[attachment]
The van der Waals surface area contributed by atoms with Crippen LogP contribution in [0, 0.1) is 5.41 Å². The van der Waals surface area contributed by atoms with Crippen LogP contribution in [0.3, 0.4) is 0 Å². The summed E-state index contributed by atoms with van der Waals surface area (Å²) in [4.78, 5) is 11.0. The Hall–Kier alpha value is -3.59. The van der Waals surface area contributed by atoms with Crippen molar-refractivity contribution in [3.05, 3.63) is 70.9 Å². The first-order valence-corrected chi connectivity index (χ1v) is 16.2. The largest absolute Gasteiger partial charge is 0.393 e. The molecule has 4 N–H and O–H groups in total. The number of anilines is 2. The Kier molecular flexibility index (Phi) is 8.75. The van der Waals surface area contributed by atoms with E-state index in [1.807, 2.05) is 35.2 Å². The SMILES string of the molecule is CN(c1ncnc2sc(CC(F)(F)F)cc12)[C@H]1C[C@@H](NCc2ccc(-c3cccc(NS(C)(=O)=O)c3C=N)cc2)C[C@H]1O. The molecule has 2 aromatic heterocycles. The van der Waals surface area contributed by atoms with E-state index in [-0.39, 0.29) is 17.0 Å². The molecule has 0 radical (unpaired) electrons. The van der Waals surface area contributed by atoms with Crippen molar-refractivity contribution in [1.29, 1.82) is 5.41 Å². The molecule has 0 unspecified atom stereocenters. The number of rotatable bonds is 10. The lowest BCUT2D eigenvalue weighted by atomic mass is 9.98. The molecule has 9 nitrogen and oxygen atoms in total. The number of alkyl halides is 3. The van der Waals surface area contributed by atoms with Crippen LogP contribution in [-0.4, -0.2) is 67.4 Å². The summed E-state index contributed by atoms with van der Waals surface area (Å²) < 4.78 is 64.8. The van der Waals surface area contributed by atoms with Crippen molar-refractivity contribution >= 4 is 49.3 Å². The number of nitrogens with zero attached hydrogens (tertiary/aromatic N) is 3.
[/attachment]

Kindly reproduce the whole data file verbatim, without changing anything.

The van der Waals surface area contributed by atoms with Crippen LogP contribution in [0, 0.1) is 5.41 Å². The van der Waals surface area contributed by atoms with Crippen LogP contribution in [0.3, 0.4) is 0 Å². The summed E-state index contributed by atoms with van der Waals surface area (Å²) in [4.78, 5) is 11.0. The Hall–Kier alpha value is -3.59. The van der Waals surface area contributed by atoms with Crippen molar-refractivity contribution in [3.05, 3.63) is 70.9 Å². The first-order valence-corrected chi connectivity index (χ1v) is 16.2. The largest absolute Gasteiger partial charge is 0.393 e. The molecule has 4 N–H and O–H groups in total. The number of anilines is 2. The Kier molecular flexibility index (Phi) is 8.75. The van der Waals surface area contributed by atoms with E-state index in [1.807, 2.05) is 35.2 Å². The SMILES string of the molecule is CN(c1ncnc2sc(CC(F)(F)F)cc12)[C@H]1C[C@@H](NCc2ccc(-c3cccc(NS(C)(=O)=O)c3C=N)cc2)C[C@H]1O. The molecule has 2 aromatic heterocycles. The van der Waals surface area contributed by atoms with E-state index in [-0.39, 0.29) is 17.0 Å². The molecule has 0 radical (unpaired) electrons. The van der Waals surface area contributed by atoms with Crippen molar-refractivity contribution in [1.29, 1.82) is 5.41 Å². The molecule has 0 unspecified atom stereocenters. The number of rotatable bonds is 10. The lowest BCUT2D eigenvalue weighted by atomic mass is 9.98. The molecule has 9 nitrogen and oxygen atoms in total. The number of alkyl halides is 3. The van der Waals surface area contributed by atoms with Crippen LogP contribution in [-0.4, -0.2) is 67.4 Å². The summed E-state index contributed by atoms with van der Waals surface area (Å²) < 4.78 is 64.8. The van der Waals surface area contributed by atoms with Crippen molar-refractivity contribution >= 4 is 49.3 Å². The number of nitrogens with zero attached hydrogens (tertiary/aromatic N) is 3.